Stories

EVs in the Outback

Nov 16, 2019

Services: Intyalheme

Is this the Territory’s only company with a 100 per cent electric vehicle fleet?


Res­i­dents of Alice Springs might have spot­ted the licence plate TES­LA around town. The Tes­la Mod­el S is owned by Hunter Mur­ray, and it’s not his only elec­tric vehi­cle (EV).

The long-term Cen­tralian, who owns and runs local busi­ness­es Alicetron­ics and iGear with his wife Trudy, has recent­ly tak­en deliv­ery of a Tes­la Mod­el 3

The two vehi­cles make up the busi­ness fleet, mean­ing the com­pa­ny runs 100 per cent elec­tric vehicles. 

When asked whether he thought this could be a North­ern Ter­ri­to­ry first, he said I’d like to call it, and see who we can stir up!“

Mr Mur­ray is not one to com­pro­mise on qual­i­ty, com­fort or per­for­mance, and delight­ed in show­ing the Intyal­heme Cen­tre for Future Ener­gy how respon­sive the vehi­cles were. He was also able to demon­strate the dri­ver-assis­tance sys­tem that includes lane keep­ing, cruise con­trol, and the abil­i­ty to sum­mon the car from a park­ing spot. 

Under the bon­net: plen­ty of room to keep the charg­ing cables

We’re not going to lose our stan­dard of liv­ing, in fact we are going to make it bet­ter” said Mr Mur­ray, acknowl­edg­ing some people’s con­cerns about elec­tric vehi­cles and new tech­nol­o­gy in general. 

When peo­ple see they’re cheap­er to run, cheap­er to reg­is­ter, cheap­er to main­tain; peo­ple will see it real­ly comes down to eco­nom­ics,” he said. 

If I charge this ful­ly off the Alice Springs Grid it’s about $8 for 400km, but it would be vir­tu­al­ly free of charge if you had solar.”

There are two Tes­la charg­ing points in Alice Springs, and a hand­ful of oth­er pub­lic charg­ing options

Mr Mur­ray said the most fre­quent­ly asked ques­tions from peo­ple who find out he owns EVs are around the charg­ing logis­tics and costs. 

How long does it take to charge is the num­ber one ques­tion; and the answer is it depends on the charg­er and the pow­er source,” he said. 

You prob­a­bly want a 32 Amp plug, which would get your charge down to about six hours.”

Mr Mur­ray charges his cars for about 90 min­utes per day, or a few hours every oth­er day, for use around town. He also just drove the Mod­el S to Ade­laide and back. Ful­ly charged overnight, the range is 400km, and then he sim­ply topped up with one hour stops at each roadhouse.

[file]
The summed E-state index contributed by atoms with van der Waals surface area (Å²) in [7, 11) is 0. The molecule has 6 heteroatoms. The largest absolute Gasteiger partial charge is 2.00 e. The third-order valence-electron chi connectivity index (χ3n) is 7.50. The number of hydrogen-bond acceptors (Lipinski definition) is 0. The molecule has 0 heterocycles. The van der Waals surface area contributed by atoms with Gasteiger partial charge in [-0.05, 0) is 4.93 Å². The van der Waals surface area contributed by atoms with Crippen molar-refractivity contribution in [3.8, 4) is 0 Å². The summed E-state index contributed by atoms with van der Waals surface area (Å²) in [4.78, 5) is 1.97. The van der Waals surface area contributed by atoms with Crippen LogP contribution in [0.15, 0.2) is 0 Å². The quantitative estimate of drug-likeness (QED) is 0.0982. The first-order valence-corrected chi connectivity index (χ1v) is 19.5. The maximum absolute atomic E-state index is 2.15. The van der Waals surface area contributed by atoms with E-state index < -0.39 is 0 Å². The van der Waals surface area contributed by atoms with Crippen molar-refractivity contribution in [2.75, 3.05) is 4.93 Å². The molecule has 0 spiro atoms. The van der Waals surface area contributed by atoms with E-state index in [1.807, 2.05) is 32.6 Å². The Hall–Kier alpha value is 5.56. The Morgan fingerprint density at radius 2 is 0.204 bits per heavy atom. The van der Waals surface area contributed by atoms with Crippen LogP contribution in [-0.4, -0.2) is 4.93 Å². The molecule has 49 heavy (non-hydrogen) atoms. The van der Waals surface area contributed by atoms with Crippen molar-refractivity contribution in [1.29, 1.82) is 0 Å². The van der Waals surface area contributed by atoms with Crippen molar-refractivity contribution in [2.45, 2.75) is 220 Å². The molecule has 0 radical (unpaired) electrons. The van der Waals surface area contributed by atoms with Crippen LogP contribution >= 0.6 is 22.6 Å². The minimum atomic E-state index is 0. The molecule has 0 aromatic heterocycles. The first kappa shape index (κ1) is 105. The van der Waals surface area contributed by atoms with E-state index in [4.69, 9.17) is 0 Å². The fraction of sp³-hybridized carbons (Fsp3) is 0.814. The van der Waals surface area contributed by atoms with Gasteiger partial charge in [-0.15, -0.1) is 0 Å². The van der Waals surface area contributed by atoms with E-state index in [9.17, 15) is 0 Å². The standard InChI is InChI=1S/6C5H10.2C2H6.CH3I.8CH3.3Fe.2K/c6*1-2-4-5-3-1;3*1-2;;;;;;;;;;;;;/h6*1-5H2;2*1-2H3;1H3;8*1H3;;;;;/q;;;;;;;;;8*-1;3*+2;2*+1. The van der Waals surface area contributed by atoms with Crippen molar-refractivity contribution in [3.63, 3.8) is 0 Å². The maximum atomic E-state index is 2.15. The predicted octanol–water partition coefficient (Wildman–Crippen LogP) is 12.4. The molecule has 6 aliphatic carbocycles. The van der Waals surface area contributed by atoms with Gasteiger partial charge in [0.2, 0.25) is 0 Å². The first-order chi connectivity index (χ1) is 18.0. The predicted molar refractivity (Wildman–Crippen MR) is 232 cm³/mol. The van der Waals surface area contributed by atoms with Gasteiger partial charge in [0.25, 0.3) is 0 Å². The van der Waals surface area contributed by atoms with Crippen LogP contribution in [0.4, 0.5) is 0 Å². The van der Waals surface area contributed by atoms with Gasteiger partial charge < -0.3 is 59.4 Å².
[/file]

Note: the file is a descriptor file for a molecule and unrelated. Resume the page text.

Far from mun­dane rest stops, Mr Mur­ray used his time at road­hous­es to update the Plug Share’ app with the lat­est infor­ma­tion about the charg­ing points, for the ben­e­fit of oth­er EV users. His pas­sion for encour­ag­ing EV uptake extends to offer­ing a charg­ing facil­i­ty at his Alice Springs business.

We’re actu­al­ly giv­ing the charge away for free,” he said. 

It’s a bit of a nov­el­ty and peo­ple that do use it are usu­al­ly vis­i­tors with Tes­las, so they come and see us because we’re enthu­si­asts as well.”

There’s no doubt Mr Mur­ray is sold on EVs, and the next thing he wants to see is vehi­cle-to-grid (V2G) tech­nol­o­gy being put to use. 

They’re a big bat­tery on wheels,” Mr Mur­ray said. There’s enough ener­gy in the bat­tery to run a house for four days.”

Elec­tric vehi­cles are pri­mar­i­ly con­trolled via an LCD dis­play, leav­ing plen­ty of room for a min­i­mal­is­tic interior

Hunter Mur­ray with the Tes­la Mod­el 3

Mr Murray’s com­ments illus­trate efforts around Aus­tralia to work out how EVs can be plugged into the broad­er pow­er sys­tem, not only to charge the car, but to play a role in fre­quen­cy and volt­age sta­bil­i­sa­tion on the grid. Util­is­ing tech­nol­o­gy for two-way ben­e­fit is becom­ing increas­ing­ly impor­tant as renew­able ener­gy sys­tems are installed on homes and businesses.

Updat­ing the tech­nol­o­gy to achieve var­i­ous out­comes is no prob­lem for these EVs, that Mr Mur­ray also calls iPads on wheels’. The min­i­mal­is­tic design sees the cars most­ly con­trolled via a large LCD screen, which can facil­i­tate updates as tech­nol­o­gy or leg­is­la­tion devel­ops. For exam­ple, the cars will have the capac­i­ty to dri­ve them­selves when the time comes. 

Prices are drop­ping and Mr Mur­ray believes they will achieve par­i­ty with reg­u­lar com­bus­tion vehi­cles with­in a cou­ple of years. Hav­ing expe­ri­enced the advan­tages of EVs, Mr Mur­ray won­ders why so many of us still dri­ve around in what he calls type­writ­ers on wheels’. 

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